621 F.2d 760
Inez Marie DRACHENBERG, Widow of Tracy V. Lilly, Plaintiff-Appellant,
CANAL BARGE COMPANY, INC., Jena Marine Corporation and XYZ
Insurance Company, Defendants-Appellees.
United States Court of Appeals,
July 16, 1980.
Christopher Tompkins, Bertram M. Cass, Jr., New Orleans, La., for plaintiff-appellant.
Robert B. Acomb, Jr., New Orleans, La., for defendants-appellees.
Appeal from the United States District Court for the Eastern District of Louisiana.
Before GOLDBERG, GARZA and REAVLEY, Circuit Judges.
GARZA, Circuit Judge:
This is the second appearance of this case before this Court. The first appeal, reported at 571 F.2d 912, resulted in a remand. The facts are recited in much greater depth in the prior opinion and will only be sketched for purposes of this opinion.
Tracy V. Lilly (Decedent), an employee of the Freeport Gulf Sulphur Company, was supervising the unloading of molten sulphur from a barge in the Mississippi River into storage tanks on the shore, when the marine unloading arm which connected the barge piping system to the storage tanks broke, spilling molten sulphur on Lilly and causing injuries which resulted in his death. Decedent's widow (plaintiff) brought suit against the barge company (defendant) for damages for her husband's death. At the first trial, the District Court held that decedent was 100% contributorily negligent and denied recovery. On the first appeal this Court held that the unloading arm was improperly assembled and, was "without sufficient flexibility to accomodate the rise and fall of the barge in the water (and) proved itself under normal expected use to be unfit and was, therefore, unseaworthy." 571 F.2d at 921.
In reversing the case, we concluded that "the evidence does not support a finding that Decedent or any others at Freeport were aware that the last section of the arm was reversed or that there was any risk in using the arm . . . thus, although Decedent and Freeport knew that something had gone wrong with the arm in the past, there was no explicit evidence that the last section of the arm was reversed or that there was any reason for them to suspect that there was any particular risk involved in using the arm." 571 F.2d at 915. Although we held there was no negligence regarding Decedent's use, control or supervision of the unloading arm or piping system the case was remanded for a determination of damages and allowed for the defendants to prove the extent of Decedent's contributory negligence, if any. 571 F.2d at 922.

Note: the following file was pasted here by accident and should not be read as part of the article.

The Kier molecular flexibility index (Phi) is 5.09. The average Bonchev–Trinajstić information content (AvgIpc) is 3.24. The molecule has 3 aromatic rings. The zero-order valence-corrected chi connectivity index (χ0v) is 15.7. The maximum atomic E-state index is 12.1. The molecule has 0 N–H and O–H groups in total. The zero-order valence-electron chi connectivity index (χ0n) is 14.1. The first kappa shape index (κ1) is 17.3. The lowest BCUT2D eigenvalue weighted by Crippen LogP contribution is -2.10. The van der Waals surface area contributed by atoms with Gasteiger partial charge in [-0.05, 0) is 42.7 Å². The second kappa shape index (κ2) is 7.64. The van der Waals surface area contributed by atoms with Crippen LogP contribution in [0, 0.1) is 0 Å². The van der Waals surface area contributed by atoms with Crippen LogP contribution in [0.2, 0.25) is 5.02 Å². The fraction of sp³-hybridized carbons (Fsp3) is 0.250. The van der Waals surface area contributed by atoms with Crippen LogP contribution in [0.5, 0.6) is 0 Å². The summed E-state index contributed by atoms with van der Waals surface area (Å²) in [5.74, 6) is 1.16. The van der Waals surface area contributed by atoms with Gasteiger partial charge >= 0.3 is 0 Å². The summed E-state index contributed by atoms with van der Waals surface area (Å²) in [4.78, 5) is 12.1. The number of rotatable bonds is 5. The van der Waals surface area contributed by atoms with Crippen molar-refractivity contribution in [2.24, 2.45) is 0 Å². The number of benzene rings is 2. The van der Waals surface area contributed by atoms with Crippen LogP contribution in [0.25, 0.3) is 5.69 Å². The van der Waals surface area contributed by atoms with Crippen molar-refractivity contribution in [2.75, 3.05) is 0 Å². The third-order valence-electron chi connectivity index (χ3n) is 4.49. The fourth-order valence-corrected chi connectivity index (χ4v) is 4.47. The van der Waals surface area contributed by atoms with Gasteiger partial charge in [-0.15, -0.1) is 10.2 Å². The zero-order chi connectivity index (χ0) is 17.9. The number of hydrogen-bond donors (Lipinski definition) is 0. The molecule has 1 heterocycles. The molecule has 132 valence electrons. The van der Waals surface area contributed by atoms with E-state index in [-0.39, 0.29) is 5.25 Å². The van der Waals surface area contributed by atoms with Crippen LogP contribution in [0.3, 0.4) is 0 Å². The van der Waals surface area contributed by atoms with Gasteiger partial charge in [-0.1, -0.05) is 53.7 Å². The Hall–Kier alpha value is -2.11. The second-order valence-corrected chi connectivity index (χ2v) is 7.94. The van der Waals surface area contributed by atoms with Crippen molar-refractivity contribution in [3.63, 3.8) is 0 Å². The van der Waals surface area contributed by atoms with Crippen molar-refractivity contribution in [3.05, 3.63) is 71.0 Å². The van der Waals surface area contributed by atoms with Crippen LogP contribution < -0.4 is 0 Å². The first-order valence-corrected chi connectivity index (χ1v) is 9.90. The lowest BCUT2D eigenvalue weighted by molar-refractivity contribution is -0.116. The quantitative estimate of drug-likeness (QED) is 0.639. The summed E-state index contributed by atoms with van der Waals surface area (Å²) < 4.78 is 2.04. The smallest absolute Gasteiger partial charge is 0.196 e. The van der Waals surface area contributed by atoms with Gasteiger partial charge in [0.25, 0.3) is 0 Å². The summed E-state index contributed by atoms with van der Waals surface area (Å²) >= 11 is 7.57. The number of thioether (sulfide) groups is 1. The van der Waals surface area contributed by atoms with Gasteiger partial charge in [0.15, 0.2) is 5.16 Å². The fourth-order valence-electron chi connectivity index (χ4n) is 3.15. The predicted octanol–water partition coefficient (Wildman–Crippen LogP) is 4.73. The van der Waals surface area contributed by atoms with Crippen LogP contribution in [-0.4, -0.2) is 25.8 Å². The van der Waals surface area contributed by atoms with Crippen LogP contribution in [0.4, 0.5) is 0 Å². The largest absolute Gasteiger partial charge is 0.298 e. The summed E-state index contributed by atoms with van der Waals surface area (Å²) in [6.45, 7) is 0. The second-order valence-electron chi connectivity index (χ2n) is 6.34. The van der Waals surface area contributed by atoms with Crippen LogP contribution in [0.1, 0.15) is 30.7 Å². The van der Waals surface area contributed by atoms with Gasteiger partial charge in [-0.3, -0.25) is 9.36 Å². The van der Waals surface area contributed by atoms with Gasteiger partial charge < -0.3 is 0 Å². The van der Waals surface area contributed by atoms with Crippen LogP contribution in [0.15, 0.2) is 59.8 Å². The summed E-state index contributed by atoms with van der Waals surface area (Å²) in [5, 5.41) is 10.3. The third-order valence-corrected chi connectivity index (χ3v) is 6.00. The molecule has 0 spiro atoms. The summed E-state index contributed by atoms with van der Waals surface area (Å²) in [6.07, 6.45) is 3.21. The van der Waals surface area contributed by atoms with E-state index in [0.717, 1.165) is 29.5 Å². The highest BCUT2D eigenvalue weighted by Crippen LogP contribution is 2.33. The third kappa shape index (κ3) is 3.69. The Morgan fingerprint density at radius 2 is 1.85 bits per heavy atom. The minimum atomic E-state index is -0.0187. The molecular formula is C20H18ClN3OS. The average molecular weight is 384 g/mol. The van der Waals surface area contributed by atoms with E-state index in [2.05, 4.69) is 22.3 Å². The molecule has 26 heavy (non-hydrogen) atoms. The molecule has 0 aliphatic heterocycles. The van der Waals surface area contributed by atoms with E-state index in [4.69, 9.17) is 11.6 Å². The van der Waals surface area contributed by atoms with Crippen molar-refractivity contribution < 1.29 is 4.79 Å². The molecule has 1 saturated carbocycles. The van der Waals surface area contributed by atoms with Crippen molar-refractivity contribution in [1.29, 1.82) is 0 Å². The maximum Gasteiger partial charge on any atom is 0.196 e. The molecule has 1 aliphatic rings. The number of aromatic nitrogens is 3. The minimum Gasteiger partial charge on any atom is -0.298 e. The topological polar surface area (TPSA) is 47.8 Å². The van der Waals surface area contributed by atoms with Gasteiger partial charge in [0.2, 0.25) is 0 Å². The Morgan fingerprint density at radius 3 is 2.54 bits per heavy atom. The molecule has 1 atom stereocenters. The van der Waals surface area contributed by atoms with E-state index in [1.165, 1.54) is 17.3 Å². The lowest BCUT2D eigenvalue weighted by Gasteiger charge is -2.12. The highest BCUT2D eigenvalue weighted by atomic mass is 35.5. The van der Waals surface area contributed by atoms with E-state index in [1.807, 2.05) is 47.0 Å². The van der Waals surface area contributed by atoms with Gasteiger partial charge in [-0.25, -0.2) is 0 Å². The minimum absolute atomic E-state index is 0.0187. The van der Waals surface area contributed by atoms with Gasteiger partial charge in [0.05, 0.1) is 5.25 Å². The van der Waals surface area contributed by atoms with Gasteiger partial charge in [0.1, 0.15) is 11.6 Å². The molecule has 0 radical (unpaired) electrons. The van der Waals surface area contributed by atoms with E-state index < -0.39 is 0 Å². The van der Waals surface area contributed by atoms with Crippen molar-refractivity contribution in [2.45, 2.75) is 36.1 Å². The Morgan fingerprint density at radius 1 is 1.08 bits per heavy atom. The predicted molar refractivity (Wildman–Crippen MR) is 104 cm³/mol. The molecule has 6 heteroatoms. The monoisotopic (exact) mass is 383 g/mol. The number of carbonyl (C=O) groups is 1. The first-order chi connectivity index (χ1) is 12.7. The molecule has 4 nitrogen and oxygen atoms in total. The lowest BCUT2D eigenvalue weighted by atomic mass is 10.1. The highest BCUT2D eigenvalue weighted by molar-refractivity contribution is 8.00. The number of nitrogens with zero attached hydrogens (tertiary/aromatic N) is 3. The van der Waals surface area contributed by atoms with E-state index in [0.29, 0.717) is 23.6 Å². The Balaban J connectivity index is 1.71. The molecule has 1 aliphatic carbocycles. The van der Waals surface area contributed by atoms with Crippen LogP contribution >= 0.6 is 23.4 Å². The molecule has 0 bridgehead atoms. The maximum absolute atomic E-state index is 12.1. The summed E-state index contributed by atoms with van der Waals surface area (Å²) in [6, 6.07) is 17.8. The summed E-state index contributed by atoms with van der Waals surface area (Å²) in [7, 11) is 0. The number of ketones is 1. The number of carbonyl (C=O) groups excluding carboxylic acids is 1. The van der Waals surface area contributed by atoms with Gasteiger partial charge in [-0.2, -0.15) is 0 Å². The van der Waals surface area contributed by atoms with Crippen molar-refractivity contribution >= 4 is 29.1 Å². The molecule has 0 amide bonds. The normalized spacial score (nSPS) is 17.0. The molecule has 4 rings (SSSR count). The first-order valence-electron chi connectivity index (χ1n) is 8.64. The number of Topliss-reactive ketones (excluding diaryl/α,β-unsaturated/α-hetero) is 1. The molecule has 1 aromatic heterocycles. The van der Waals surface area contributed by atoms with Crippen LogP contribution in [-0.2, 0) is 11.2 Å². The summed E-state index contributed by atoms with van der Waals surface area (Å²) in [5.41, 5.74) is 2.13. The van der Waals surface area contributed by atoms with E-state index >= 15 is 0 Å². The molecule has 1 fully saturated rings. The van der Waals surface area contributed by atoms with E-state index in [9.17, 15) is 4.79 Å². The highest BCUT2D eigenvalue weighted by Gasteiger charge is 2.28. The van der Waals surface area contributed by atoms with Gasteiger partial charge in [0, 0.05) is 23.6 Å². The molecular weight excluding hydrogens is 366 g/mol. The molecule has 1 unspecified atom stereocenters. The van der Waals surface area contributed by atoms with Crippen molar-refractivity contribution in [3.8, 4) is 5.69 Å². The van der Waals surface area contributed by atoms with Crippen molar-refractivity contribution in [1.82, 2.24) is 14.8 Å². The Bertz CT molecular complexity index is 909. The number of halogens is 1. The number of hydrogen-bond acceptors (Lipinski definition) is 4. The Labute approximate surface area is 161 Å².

On retrial the District Court found that the accident caused by the defectively assembled unloading arm could have been prevented if Decedent had mechanically raised the unloading arm. Because of Decedent's failure to raise the arm, the Court found Decedent 60% contributorily negligent. The Court expressed the opinion that Decedent was 100% contributorily negligent, as originally found, but that the law of the case prevented such a finding.
The District Court found pre-retirement and post-retirement income in the amount of $51,332.00; pain and suffering damages in the amount of $40,000.00; loss of society to Decedent's widow and children in the amount of $15,000.00; and, awarded prejudgment interest and costs from the date of the accident. The Court denied medical and funeral expenses on the grounds that recovery of these amounts would "unjustly enrich" plaintiff since they had been paid by insurance coverage. The total damages of $106,332.00 was then reduced by 60% for a total award of $42,532.80.